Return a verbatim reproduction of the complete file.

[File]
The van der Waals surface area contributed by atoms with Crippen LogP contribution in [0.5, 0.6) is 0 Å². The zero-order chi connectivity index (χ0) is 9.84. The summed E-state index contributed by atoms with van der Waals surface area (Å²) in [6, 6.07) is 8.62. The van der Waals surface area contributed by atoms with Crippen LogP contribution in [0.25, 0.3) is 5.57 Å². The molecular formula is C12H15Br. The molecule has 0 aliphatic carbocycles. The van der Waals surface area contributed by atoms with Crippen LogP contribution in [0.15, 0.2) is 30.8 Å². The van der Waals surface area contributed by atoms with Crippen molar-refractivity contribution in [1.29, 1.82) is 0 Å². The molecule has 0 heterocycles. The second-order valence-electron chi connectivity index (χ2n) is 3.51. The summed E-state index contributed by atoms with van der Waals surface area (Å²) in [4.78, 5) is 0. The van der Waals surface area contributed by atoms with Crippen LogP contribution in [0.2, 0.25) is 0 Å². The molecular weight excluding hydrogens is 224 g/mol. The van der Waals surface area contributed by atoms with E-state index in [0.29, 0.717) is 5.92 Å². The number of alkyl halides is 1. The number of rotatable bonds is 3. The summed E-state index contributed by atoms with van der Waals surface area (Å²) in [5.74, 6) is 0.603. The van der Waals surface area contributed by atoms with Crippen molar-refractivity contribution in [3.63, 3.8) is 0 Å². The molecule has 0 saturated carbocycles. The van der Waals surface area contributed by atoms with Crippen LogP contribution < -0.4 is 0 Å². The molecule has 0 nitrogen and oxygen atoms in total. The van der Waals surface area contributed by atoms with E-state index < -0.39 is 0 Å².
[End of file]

The van der Waals surface area contributed by atoms with Crippen LogP contribution in [0.5, 0.6) is 0 Å². The zero-order chi connectivity index (χ0) is 9.84. The summed E-state index contributed by atoms with van der Waals surface area (Å²) in [6, 6.07) is 8.62. The van der Waals surface area contributed by atoms with Crippen LogP contribution in [0.25, 0.3) is 5.57 Å². The molecular formula is C12H15Br. The molecule has 0 aliphatic carbocycles. The van der Waals surface area contributed by atoms with Crippen LogP contribution in [0.15, 0.2) is 30.8 Å². The van der Waals surface area contributed by atoms with Crippen molar-refractivity contribution in [1.29, 1.82) is 0 Å². The molecule has 0 heterocycles. The second-order valence-electron chi connectivity index (χ2n) is 3.51. The summed E-state index contributed by atoms with van der Waals surface area (Å²) in [4.78, 5) is 0. The van der Waals surface area contributed by atoms with Crippen LogP contribution in [0.2, 0.25) is 0 Å². The molecular weight excluding hydrogens is 224 g/mol. The van der Waals surface area contributed by atoms with E-state index in [0.29, 0.717) is 5.92 Å². The number of alkyl halides is 1. The number of rotatable bonds is 3. The summed E-state index contributed by atoms with van der Waals surface area (Å²) in [5.74, 6) is 0.603. The van der Waals surface area contributed by atoms with Crippen molar-refractivity contribution in [3.63, 3.8) is 0 Å². The molecule has 0 saturated carbocycles. The van der Waals surface area contributed by atoms with Crippen LogP contribution < -0.4 is 0 Å². The molecule has 0 nitrogen and oxygen atoms in total. The van der Waals surface area contributed by atoms with E-state index < -0.39 is 0 Å².